YoungMinds led on the design and implementation of insights generation with children, young people and families and the local workforce. Using in-reach workshops in local schools and community groups, the YoungMinds team explored outcomes creatively with children through, for example, drawing their favourite day at school.  Older year groups were invited to community workshops where they mapped their journeys within local services, identifying low and high points. Workforce workshops brought together front-line workers and system leaders from children’s health and social care services to explore their experiences and perspective.

Step 2: Design

What’s the purpose?

  • Generate co-owned principles for the service or system
  • Build accountability to children, young people and families into the design of services

In Practice: Tower Hamlets

YoungMinds trained local young people to help analyse and interpret the insights from step one and from this developed with the CSU a draft set out children and young people’s mental health outcomes for the whole-system. These were iterated further in a series of whole-system workshops, bringing together professionals from a range of settings, including the voluntary and community sector, to ensure we created outcomes relevant to all parts of the system, and truly reflected the priorities of local people. We led workshops with local youth community groups and involved them in designing the measurement tools to implement and monitor the outcomes framework. Their feedback helped us make sure that the tools we all used were credible and approved by young people.

Step 3: Delivery

What’s the purpose?

  • Deliver change through:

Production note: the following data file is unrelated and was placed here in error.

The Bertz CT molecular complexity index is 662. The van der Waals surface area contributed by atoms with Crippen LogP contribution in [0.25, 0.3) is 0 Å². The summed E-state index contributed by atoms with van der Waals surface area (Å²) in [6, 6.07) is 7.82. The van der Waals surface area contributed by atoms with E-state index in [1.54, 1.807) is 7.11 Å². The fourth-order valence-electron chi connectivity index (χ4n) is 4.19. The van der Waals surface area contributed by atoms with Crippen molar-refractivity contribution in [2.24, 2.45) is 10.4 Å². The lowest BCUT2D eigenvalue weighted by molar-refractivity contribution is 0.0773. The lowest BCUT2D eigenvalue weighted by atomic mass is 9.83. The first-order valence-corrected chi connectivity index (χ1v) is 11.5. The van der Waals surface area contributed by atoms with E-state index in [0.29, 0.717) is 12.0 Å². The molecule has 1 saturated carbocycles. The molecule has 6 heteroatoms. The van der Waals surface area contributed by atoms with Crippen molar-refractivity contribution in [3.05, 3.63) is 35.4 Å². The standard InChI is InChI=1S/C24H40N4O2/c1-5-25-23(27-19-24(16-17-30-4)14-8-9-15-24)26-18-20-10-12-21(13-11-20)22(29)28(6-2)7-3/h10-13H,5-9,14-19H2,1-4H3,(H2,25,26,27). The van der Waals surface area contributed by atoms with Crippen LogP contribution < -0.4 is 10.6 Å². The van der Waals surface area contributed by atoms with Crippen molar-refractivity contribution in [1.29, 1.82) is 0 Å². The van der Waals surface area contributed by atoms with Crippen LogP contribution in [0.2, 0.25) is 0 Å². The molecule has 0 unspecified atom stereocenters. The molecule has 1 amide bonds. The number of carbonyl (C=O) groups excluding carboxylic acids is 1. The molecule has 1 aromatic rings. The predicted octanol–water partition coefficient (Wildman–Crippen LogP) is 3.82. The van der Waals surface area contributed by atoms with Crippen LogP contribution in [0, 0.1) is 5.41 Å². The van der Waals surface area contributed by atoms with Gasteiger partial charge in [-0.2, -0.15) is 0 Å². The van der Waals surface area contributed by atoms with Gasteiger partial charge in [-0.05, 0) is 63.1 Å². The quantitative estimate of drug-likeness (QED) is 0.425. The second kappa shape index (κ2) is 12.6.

• Introducing evidence-based interventions that align with the system principles
  • Cycles of development, testing and reviewing
  • Embedding engagement and communication across the whole-system

In Practice: Tower Hamlets

With continued support and guidance from us, and the CSU, Tower Hamlets created an outcomes framework for all settings in their local area. One section of the outcomes framework was to increase young people’s understanding of mental health. We co-produced a mental health campaign with local young people.  

Beginning the Transforming Together cycle again, on a smaller, quicker scale, we involved local young people and families in setting objectives for the campaign. Community partners were then enlisted to help develop the campaign and the local steering group including both the local workforce and professionals. Young people told us the campaign needed to be creative and locally relevant, so in response we organised a summer programme of activities. This included photography, grime music workshops and arts workshops to engage young people who may not have participated in a traditional mental health awareness programme.

We followed this up with ‘Mark Your Mind’, co-produced mental health resources for young people, featuring local language and images created by young people. The resources were rolled out to community groups and schools during workforce training sessions.  We supported families through our co-produced parent training with local community groups so that parents could access interventions through organisations they already trusted. An evaluation of the project showed young people and parents who had participated did have increased mental health literacy.